Most importantly, the material in the CO2 enriched jar is of a fixed mass, in a fixed state, and there is no expectation that its energy absorption and retention rates will change over time. Imagine glimpsing the earth from some significant distance and it can look just like that: a gravitational container filled with air and a bit of heavier stuff in the center. But up close, time passes and things happen: water and greenhouse gases move into and out of the atmosphere, mixing occurs at different rates both vertically and horizontally, some surfaces are net radiators, others net absorbers – overall the longer term energy balance seems to work, but many of the specifics and nearly everything about the rates of change involved, are neither understood in the science nor modeled in the jar experiment.
For most purposes the biggest difference between the experiment and reality is that in the real world there’s only one jar: i.e. the CO2 introduced into the test jar comes from the test jar. Thus it’s true that the materials in the planetary jar change state over time – trees grow, coal burns – but because the total mass in the jar is very nearly constant, the assumption that the input energy is roughly constant means that the total amount of heat energy the entire system can hold in long term equilibrium against the space around it has to be close to a constant too – and thus that a glaciated world cannot become tropical without significant change in energy input.
Thus the bottom line on the argument that alarmists can justify patching over weaknesses and contradictions in the data they purport to base their conclusions on because the effect of increasing greenhouse gas concentrations in the atmosphere is certain, is perhaps best illustrated in a joke generations of mathematicians have told about an experimental physicist testing the proposition that all odd numbers are prime: “1″, he says, “is, so is 3, -and 5, 7, 9, umm, 9, umm, 11 is, 13 is, 17 is, 19″ -ok, they’re all prime and nine? experimental error, it’ll come out right next time.
So if we can’t believe in the data, the people, or the “settled science”, what can we believe? Perhaps that a hypothetical Canadian Canute party offering a credible commitment to end winter would win in a landslide? Or, more seriously, that all the fuss about whether or not humans are influencing global climate change has allowed the alarmist lobby to insert an obvious falsehood into the public consciousness on this issue: the belief that even minor global warming will produce terrible harm when what we know of both history and biology says the contrary is far more likely to be true.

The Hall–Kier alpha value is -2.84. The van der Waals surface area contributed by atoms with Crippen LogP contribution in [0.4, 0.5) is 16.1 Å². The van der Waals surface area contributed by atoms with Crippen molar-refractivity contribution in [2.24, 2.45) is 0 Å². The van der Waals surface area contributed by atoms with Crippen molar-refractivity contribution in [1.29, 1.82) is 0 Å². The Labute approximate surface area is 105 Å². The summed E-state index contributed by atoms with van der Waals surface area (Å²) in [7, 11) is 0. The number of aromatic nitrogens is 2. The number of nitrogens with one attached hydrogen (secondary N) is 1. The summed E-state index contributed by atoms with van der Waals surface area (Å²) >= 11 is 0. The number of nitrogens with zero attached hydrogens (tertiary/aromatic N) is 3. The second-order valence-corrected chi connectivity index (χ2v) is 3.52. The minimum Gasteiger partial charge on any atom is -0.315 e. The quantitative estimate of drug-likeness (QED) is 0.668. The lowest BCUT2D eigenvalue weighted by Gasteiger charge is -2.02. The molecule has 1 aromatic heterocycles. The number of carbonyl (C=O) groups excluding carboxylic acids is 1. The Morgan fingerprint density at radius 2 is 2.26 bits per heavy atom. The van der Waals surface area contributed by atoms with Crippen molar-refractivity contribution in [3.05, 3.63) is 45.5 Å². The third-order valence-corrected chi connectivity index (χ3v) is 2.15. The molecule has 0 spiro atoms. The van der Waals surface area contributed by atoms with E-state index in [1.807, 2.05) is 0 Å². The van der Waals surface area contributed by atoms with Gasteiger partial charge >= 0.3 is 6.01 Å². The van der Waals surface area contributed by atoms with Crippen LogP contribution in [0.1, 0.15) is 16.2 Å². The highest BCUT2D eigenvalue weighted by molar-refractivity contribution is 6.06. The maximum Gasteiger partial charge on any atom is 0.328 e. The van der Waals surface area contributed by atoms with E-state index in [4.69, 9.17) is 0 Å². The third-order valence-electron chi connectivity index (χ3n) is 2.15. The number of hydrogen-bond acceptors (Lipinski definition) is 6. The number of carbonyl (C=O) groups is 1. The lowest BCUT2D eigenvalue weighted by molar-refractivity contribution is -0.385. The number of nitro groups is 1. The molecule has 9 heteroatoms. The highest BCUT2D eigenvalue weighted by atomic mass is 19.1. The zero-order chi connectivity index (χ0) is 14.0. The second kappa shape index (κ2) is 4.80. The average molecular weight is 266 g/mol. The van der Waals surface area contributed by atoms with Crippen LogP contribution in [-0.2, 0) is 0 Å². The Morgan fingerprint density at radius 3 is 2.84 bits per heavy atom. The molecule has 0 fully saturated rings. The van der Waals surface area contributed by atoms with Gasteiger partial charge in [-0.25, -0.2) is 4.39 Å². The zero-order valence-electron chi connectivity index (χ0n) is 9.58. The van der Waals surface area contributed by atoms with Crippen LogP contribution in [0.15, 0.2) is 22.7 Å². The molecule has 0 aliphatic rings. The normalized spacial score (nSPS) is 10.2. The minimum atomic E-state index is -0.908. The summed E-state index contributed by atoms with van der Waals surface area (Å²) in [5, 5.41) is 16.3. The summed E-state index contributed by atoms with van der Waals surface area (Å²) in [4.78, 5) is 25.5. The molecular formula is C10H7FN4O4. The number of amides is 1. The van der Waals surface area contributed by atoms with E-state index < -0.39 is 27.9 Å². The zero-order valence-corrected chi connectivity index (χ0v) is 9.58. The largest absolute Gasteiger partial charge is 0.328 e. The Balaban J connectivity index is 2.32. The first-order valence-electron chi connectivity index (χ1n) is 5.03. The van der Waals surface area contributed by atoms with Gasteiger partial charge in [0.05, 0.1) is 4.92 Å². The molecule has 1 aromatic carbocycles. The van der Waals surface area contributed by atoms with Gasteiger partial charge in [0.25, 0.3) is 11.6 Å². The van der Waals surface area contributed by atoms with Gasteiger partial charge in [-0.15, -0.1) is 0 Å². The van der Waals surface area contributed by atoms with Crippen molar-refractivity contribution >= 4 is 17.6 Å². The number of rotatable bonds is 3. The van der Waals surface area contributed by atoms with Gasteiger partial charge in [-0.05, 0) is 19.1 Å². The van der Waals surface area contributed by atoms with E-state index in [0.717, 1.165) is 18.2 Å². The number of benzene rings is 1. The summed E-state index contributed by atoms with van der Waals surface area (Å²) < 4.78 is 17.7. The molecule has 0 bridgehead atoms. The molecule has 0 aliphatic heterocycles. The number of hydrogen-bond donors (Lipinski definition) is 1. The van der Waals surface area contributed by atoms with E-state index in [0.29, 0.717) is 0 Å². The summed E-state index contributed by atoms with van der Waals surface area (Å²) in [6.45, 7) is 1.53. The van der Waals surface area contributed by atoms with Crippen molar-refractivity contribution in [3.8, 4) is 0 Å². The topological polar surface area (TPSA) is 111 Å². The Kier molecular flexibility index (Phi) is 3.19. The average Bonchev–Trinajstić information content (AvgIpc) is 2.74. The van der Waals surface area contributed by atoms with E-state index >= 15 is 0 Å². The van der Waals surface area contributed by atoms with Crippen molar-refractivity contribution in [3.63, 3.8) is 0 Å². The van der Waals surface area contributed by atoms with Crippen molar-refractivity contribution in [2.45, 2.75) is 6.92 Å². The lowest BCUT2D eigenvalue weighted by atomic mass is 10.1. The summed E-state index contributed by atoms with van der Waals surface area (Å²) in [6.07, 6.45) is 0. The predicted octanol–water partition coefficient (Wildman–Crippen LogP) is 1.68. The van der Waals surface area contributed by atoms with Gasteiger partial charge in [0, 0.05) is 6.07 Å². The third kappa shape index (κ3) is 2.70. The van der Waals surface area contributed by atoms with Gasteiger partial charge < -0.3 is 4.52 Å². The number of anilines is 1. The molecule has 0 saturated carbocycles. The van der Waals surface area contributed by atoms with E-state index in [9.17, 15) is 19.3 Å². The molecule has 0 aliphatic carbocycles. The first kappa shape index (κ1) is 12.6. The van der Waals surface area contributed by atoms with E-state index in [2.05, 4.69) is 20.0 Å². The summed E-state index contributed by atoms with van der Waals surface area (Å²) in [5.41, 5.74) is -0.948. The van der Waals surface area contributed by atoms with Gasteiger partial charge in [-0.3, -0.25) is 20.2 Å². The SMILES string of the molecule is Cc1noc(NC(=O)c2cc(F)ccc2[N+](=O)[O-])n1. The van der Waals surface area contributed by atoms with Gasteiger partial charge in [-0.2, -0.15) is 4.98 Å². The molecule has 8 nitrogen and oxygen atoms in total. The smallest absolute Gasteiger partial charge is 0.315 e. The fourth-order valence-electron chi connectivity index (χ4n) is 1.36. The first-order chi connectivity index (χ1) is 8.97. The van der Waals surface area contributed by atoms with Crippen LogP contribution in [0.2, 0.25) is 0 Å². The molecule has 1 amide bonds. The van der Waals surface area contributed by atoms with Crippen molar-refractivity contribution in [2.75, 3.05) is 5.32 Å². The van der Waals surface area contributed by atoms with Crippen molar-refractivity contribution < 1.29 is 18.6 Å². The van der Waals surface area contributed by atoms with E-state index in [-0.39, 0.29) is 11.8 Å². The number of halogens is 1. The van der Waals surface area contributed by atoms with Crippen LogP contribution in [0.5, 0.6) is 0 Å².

By 10 PM on the evening of November 19th, for example, it was about -27 here with the wind chill dropping that down to an effective -40 something: an environment just as much the opposite of the green and fecund jungle most of the earth’s life has evolved in as the driest deserts in north Africa, central Asia, and Australia.
Come spring the area around here will go green with rain and erupt with life: people in our parks, ducks on our lakes, fawns in our coulees – and the water cycle effects that might well go with even a few degrees increase in “average” atmospheric temperaure worldwide might do the same for the roughly one third of the earth’s potentially arable land that’s now too dry or too cold for agriculture.
So there’s something else we don’t know: why do “greens”, people who profess to favor life and bio diversity in all its forms, so strongly oppose change most likely to strongly favor life and bio-diversity?
The obvious answer, that many of the leaders involved are merely using environmentalism as a handy bludgeon for the achievement of unrelated political or monetary goals, may well be correct, but is merely an ad hominem argument allowing us to dismiss them while telling us nothing about either the desirability or reality of anthropomorphic global warming.
So when you get down to it, what we know about global warming is pretty much nothing: we’ve no baseline, so don’t know if it’s happening; we’ve no cost/benefit evaluation so don’t know whether it would be net positive or net negative; if it is happening we don’t understand its causation and if it isn’t we don’t understand why not; so really the only thing we’re pretty sure of is that the people jumping up and down screaming that they have the answers are either deluded or charlatans.
Wow – so because I haven’t a clue how to go about getting the information needed to address any of this, I’m going to do what I did at about this time back on November 19th: throw another log on the fire, and watch The Good Guys on TV.